When it comes to transgenderism is it better to be kind or truthful?
As I was driving around town the other day, I saw an interesting bumper sticker. It read, “My Religion is Simple. My Religion is Kindness.” At first glance, this would seem to be a benignly beautiful sentiment. But, as a teacher, my first instinct would be to say (as I would reply to one of my students), “Define ‘kindness’”.
This is where such sentiment can quickly become dangerous. In today’s society, ‘kindness’ would often be defined as, “saying nice things to others, which would include little white lies, and avoiding saying anything which might offend another, even if their very lives depended on needing correction”. What is the dictionary definition, though? In the Collins Dictionary, ‘kindness’ is defined thusly, “the quality of being gentle, caring, and helpful.” On the point of ‘gentle’, these 2 definitions find common ground. However, on those last 2 words – caring and helpful – we find a much different meaning and result.
So, why is this ‘religion of kindness’ a dangerously misguided notion? What’s wrong with ‘little, white lies’ or avoiding saying something which might offend? First, it’s important to remember that old axiom about speaking the truth. It helps to ask a few questions to know when to speak up and when to be silent. Ask yourself:
- Is it actually true?
- Is it helpful?
- Is it necessary?
- Is it kind?
Note the order in which these questions are asked. That order matters. Make no mistake, though, even when the first 3 criteria are met, there’s always a kind or diplomatic way to say something. For instance, if someone thinks they are a wonderful singer and they plan to sell their car, quit their job, and go to New York to pursue a singing career, but they’re really awful at singing – what would you do? The first 3 of the 4 criteria above would demand that you say something to stop this person from making a big mistake. Saying something actually IS the “kind” thing to do (based on the Collins Dictionary definition). But do you say, “You’re awful at singing and I can’t believe you’d think you could make a living at that”? Or, could you put it more diplomatically and say something like, “It is great that you love to sing. I can tell you’re really passionate about it. However, I’m just not sure that’s really what God has planned for you and I’d hate to see you disappointed or hurt. Have you ever considered (such and such) as a career? I’ll bet you’d be awesome at that!”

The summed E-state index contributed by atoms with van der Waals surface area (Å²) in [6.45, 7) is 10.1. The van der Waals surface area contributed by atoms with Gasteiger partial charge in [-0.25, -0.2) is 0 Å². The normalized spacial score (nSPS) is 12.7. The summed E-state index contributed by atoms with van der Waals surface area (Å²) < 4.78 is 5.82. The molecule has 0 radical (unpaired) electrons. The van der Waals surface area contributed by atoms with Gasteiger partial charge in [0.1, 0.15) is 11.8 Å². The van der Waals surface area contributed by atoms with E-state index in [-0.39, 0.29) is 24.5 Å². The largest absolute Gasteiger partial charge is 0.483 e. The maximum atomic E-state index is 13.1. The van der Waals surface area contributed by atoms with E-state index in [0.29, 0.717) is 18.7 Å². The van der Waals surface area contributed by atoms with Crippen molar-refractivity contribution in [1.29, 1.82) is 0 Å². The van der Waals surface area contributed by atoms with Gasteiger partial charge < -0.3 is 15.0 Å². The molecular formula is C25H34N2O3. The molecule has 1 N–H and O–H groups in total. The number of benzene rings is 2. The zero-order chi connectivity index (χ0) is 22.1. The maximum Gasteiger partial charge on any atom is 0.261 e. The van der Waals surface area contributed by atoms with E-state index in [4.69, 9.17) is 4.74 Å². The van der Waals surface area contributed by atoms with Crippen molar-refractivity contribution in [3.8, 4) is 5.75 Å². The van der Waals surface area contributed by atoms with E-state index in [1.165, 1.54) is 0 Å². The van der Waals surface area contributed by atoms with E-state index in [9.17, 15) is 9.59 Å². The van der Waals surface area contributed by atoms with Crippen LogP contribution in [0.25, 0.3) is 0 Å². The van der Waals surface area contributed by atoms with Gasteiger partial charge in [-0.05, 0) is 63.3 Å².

This article continues at [NC Register] Be Kind, But Don’t Kill People With Kindness